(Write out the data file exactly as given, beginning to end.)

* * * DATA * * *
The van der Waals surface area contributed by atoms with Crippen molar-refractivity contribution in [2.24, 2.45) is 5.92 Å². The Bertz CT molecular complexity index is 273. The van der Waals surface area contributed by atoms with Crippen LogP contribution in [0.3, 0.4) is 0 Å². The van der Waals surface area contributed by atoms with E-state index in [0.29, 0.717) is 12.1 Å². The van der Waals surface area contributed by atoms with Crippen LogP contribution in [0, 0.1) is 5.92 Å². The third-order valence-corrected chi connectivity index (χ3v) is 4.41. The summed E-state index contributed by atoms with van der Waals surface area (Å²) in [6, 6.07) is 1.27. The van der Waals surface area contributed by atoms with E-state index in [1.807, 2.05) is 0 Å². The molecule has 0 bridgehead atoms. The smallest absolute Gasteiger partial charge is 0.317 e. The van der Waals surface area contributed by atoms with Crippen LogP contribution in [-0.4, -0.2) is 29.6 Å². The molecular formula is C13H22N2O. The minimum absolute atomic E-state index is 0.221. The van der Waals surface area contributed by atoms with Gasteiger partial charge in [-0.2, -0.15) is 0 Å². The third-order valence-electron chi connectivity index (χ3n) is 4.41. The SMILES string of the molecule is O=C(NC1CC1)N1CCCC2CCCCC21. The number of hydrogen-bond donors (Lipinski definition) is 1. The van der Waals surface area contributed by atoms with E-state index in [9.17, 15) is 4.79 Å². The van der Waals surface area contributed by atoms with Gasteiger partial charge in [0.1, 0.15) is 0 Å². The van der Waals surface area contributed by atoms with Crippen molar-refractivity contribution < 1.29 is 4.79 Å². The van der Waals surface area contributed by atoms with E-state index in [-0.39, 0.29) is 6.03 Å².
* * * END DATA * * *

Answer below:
The van der Waals surface area contributed by atoms with Crippen molar-refractivity contribution in [2.24, 2.45) is 5.92 Å². The Bertz CT molecular complexity index is 273. The van der Waals surface area contributed by atoms with Crippen LogP contribution in [0.3, 0.4) is 0 Å². The van der Waals surface area contributed by atoms with E-state index in [0.29, 0.717) is 12.1 Å². The van der Waals surface area contributed by atoms with Crippen LogP contribution in [0, 0.1) is 5.92 Å². The third-order valence-corrected chi connectivity index (χ3v) is 4.41. The summed E-state index contributed by atoms with van der Waals surface area (Å²) in [6, 6.07) is 1.27. The van der Waals surface area contributed by atoms with E-state index in [1.807, 2.05) is 0 Å². The molecule has 0 bridgehead atoms. The smallest absolute Gasteiger partial charge is 0.317 e. The van der Waals surface area contributed by atoms with Crippen LogP contribution in [-0.4, -0.2) is 29.6 Å². The molecular formula is C13H22N2O. The minimum absolute atomic E-state index is 0.221. The van der Waals surface area contributed by atoms with Gasteiger partial charge in [-0.2, -0.15) is 0 Å². The third-order valence-electron chi connectivity index (χ3n) is 4.41. The SMILES string of the molecule is O=C(NC1CC1)N1CCCC2CCCCC21. The number of hydrogen-bond donors (Lipinski definition) is 1. The van der Waals surface area contributed by atoms with E-state index in [9.17, 15) is 4.79 Å². The van der Waals surface area contributed by atoms with Gasteiger partial charge in [0.1, 0.15) is 0 Å². The van der Waals surface area contributed by atoms with Crippen molar-refractivity contribution < 1.29 is 4.79 Å². The van der Waals surface area contributed by atoms with E-state index in [-0.39, 0.29) is 6.03 Å².